Failure at the viva is rare. There are many, many reasons why this is the case. The three that come first to my mind are: you did the research, wrote the thesis and you know how to answer questions about your work and field.

Still, the brain looks at outliers and thinks, “Why not me?”

Remember: the viva is pressured, important, but also just the latest occasion you’ve had to talk about your research and field.

Probing & Specific

I’ve built up a small library of notes, slides and documents about the viva from a variety of sources. On a scrap of paper I found the thought that “viva questions can be probing and specific.”

This is really worth remembering and preparing for. Your examiners are not typically looking for soundbite answers, they want explanations. A probing and specific question is looking for details and a demonstration of understanding and competence.

But that’s alright!

  • You are competent: you did the work!
  • You know the details: they might not be perfectly organised but you can take time to think.
  • The viva is a discussion: you don’t have to jump to a conclusion.

Remember too: your research and thesis are built on probing and specific questions. You’ll be able to answer similar questions in the viva.

Different Audiences

Here’s a thirty minute viva prep exercise. It aims to help you think differently about your thesis by considering how you could communicate your work with other people. All you need is something to write on and write with.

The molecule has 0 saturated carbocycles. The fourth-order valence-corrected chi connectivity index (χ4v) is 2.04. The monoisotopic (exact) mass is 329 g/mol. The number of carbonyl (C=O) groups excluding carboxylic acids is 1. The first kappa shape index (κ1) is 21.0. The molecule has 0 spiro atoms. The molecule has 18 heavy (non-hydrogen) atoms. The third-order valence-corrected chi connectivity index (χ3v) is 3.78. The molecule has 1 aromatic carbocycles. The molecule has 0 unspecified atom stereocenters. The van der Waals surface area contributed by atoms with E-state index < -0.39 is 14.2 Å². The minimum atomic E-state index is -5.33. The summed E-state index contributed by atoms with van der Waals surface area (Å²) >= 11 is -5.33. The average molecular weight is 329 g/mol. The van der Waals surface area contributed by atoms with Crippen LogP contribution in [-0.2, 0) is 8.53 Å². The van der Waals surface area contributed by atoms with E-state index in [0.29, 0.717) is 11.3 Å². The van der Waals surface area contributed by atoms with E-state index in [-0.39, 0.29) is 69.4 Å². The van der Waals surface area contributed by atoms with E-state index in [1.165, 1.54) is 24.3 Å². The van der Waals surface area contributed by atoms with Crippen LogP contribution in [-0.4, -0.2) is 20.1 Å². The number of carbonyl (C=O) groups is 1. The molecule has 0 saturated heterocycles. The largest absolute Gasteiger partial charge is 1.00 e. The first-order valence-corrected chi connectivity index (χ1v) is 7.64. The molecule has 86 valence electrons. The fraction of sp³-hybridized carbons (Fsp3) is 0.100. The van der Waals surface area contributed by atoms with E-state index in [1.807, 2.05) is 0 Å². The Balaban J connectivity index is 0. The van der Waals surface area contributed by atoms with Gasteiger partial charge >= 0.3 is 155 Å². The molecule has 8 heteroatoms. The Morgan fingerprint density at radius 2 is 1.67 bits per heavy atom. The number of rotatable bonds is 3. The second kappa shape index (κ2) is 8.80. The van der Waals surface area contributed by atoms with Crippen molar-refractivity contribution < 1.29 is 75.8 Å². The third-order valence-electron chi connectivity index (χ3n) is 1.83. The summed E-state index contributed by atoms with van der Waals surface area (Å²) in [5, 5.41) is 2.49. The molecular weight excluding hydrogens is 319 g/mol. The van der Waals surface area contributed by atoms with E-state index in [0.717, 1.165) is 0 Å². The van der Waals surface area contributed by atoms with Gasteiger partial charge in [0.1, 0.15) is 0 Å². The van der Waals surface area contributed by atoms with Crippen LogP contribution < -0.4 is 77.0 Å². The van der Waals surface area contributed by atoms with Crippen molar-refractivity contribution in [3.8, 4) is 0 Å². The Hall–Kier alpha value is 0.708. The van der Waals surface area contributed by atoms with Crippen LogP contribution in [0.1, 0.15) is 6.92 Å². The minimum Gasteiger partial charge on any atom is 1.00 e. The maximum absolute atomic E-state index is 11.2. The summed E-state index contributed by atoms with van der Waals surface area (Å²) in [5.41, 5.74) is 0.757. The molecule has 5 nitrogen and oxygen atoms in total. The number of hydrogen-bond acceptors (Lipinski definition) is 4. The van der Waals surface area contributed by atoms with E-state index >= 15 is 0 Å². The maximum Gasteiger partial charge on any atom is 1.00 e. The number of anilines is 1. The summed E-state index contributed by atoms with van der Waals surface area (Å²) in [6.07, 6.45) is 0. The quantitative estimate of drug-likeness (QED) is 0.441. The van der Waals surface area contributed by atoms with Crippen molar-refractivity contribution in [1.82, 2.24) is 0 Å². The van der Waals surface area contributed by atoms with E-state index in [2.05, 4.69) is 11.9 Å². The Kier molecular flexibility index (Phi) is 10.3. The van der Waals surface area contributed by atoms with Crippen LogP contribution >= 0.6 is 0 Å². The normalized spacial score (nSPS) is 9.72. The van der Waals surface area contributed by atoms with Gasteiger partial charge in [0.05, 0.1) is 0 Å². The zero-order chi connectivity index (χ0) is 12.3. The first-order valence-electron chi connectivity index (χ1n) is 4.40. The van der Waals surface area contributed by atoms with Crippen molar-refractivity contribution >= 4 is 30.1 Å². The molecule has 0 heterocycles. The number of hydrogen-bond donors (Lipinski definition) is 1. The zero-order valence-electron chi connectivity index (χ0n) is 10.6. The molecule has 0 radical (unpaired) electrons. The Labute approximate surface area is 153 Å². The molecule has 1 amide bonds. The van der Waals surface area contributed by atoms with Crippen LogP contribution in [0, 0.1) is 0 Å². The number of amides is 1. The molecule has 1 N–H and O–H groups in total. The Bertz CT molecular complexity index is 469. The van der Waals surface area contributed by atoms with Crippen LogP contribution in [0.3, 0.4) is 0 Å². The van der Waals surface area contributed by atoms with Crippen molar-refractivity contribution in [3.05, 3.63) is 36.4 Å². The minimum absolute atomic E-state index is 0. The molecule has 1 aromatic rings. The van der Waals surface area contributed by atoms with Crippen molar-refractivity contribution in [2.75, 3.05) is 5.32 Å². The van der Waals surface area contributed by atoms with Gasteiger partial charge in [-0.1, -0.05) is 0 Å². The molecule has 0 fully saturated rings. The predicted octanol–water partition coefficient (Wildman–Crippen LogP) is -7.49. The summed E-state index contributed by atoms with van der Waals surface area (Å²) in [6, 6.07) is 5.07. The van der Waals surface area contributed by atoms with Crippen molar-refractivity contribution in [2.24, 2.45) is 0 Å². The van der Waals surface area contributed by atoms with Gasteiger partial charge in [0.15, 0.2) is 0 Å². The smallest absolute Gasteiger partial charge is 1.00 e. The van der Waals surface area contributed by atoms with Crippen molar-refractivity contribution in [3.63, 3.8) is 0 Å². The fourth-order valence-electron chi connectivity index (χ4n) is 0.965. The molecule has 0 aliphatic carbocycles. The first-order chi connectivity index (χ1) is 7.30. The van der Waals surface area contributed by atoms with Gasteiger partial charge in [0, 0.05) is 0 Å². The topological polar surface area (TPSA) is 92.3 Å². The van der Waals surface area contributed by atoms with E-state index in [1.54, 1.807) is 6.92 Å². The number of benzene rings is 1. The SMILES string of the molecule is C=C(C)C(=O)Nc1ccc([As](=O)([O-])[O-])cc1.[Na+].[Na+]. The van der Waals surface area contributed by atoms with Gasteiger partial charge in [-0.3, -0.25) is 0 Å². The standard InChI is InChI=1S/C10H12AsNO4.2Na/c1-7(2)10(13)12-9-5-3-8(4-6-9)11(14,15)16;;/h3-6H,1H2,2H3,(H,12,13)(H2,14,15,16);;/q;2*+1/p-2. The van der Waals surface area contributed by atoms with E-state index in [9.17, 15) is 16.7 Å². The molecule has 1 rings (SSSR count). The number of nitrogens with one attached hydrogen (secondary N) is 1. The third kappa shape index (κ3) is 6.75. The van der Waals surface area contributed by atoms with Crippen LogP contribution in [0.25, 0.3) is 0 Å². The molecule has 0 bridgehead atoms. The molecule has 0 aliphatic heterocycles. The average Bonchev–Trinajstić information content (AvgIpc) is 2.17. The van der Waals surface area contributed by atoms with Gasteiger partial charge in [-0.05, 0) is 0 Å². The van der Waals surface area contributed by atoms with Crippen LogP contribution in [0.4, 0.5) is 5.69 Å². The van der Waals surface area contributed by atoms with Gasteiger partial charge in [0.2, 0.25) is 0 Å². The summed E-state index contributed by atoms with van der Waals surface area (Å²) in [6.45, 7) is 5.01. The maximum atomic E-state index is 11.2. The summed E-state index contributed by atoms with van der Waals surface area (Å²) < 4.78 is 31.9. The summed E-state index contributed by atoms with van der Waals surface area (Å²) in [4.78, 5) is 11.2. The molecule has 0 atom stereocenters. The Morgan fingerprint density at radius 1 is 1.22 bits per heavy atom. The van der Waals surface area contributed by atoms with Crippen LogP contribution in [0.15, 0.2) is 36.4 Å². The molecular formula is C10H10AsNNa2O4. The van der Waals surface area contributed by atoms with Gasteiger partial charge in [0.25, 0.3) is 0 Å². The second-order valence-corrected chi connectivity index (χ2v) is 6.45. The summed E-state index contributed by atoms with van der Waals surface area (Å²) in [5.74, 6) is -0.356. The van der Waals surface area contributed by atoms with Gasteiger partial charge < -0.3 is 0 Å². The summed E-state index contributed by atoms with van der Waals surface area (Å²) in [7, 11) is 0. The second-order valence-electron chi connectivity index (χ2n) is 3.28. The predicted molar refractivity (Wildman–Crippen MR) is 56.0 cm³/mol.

Take 5 minutes to make general notes, first thoughts about your research and how you share it with others.

Take 5 minutes to plot out a conference talk about your best work. What must you include?

Take 5 minutes to sketch a thirty minute talk at a local high school. How would you begin?

Take 5 minutes to brainstorm for a Three Minute Thesis talk. What would you have to cut out of your normal explanations?

Take 5 minutes to think about your elevator pitch. What would you say if you were in a lift with the head of your university?

Finally, take 5 minutes to review. What ideas or themes consistently showed up? What surprised you? What can you do with these ideas now? How does this help you to frame your work for others?

Exploring different perspectives and looking at your work in a fresh way is valuable. Make time to take a step back in your viva preparations and consider what someone else might think of your thesis. And think: you have the outline for four or five different kinds of talks about your work now. Why not give one of them?

The Elephant Story

There’s an old fable about a group of blind men who encounter an elephant for the first time. In the story all of them think they’ve found something different because they each touch a different part: a snake, a leaf, a tree, a spear tip and so on. All of them are wrong because they don’t appreciate the full picture.

There’s a lot of parts to the viva and a lot of perspectives that people take. Expectations, examiners, preparation, questions, confidence, your research, your thesis, emotions and more. It’s useful to zero in on one area from time to time, of course, but not to the exclusion of everything else. If you only focus on one aspect of the viva and the prep then you’ll miss something important.

Make sure you have the full picture.